St. Modwen got the word out, and Milly had a good crowd for each walk, including entire families. Some of those attending were also members of the Meon Vale Residents Association.

They were a curious bunch, listening intently to Milly’s talks about the local species. Of particular interest were the critically endangered and elusive water voles (who could blame them?).

The residents were also eager to learn more about the bats, their interest fuelled by sightings around their homes. They didn’t know that Warwickshire’s first sighting of the extremely rare Bechstein species was in their very own neighbourhood.

It reinforced why Meon Vale is special – a place of outstanding biodiversity.


Exposing the ecology process

The residents weren’t just interested in the animals. They asked Milly about the development, including what was planned for the future and what that meant for the woodland.

This gave Milly an opportunity to talk about the ecology process. She explained how every built development in Meon Vale is mitigated for.

And also how certain actions, like cutting grass and trees, is often for the benefit of the animals living there.

For example, by cutting down weeds and grass, wildflowers are encouraged to grow, helping to attract insects and small mammals.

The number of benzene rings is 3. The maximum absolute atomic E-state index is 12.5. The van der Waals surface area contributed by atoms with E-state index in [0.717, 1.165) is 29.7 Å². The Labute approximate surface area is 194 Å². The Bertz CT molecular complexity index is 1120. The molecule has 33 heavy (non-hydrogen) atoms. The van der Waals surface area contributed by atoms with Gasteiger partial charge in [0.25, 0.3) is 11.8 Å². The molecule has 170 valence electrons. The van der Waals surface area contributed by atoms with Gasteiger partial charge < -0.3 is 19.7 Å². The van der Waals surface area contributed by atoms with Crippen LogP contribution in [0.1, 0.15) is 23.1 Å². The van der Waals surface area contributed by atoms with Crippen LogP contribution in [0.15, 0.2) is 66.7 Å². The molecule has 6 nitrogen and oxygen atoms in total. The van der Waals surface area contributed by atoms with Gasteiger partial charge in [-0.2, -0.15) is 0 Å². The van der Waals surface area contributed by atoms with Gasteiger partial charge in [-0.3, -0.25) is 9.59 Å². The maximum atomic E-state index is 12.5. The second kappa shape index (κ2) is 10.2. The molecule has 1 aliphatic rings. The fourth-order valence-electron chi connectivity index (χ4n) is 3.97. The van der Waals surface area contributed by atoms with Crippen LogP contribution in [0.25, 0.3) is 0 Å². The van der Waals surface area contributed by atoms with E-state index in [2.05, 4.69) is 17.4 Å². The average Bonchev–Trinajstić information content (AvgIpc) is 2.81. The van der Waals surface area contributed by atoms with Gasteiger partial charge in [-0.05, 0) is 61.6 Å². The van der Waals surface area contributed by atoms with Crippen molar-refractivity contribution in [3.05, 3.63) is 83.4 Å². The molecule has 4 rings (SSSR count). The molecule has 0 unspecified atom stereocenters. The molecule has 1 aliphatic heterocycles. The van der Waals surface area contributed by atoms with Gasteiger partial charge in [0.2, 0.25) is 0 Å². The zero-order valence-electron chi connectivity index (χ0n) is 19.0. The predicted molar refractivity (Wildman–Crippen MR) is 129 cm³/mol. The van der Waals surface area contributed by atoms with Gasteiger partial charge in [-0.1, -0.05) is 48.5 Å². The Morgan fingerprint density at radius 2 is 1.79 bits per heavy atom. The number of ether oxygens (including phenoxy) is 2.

Exciting outcomes

By the end of the day, it was clear how passionate Meon Vale’s residents were about their community and retaining the area’s biodiversity. The walks provided crucial reassurance that St. Modwen shared their values.

It was also an opportunity for the residents to voice their opinions about future enhancements for the woodland. Milly was able to feed this information back to St. Modwen to help inform their future proposals.

Another great outcome – the walk spawned a voluntary woodland management group in the making. Members of the resident society were particularly interested in joining. Once it’s up and running, the group will be a fantastic way to get the residents involved in protecting the local wildlife.

It will also reinforce their role as key stakeholders in the woodland’s enhancement.

What St. Modwen had to say

“Milly’s involvement in our community consultation day was a big factor in its success. Her sunny, warm personality, coupled with abundant knowledge meant that many residents of all ages were able to easily ask her questions on our much-loved woodland. Not only did she provide guided walking tours of the woodland, she was also on hand to answer any ad-hoc questions that arose throughout the day. Thanks Milly!”

We’ve got your back

Public engagement can go a long way in:

  • Strengthening your communities
  • Building trust between you and your residents
  • Enabling smoother developments

We can help you facilitate public consultations, such as woodland walks. They can help you drive valuable outcomes, just like those we achieved for St. Modwen.

Interested? Get in touch via email or call us on 01285 831804.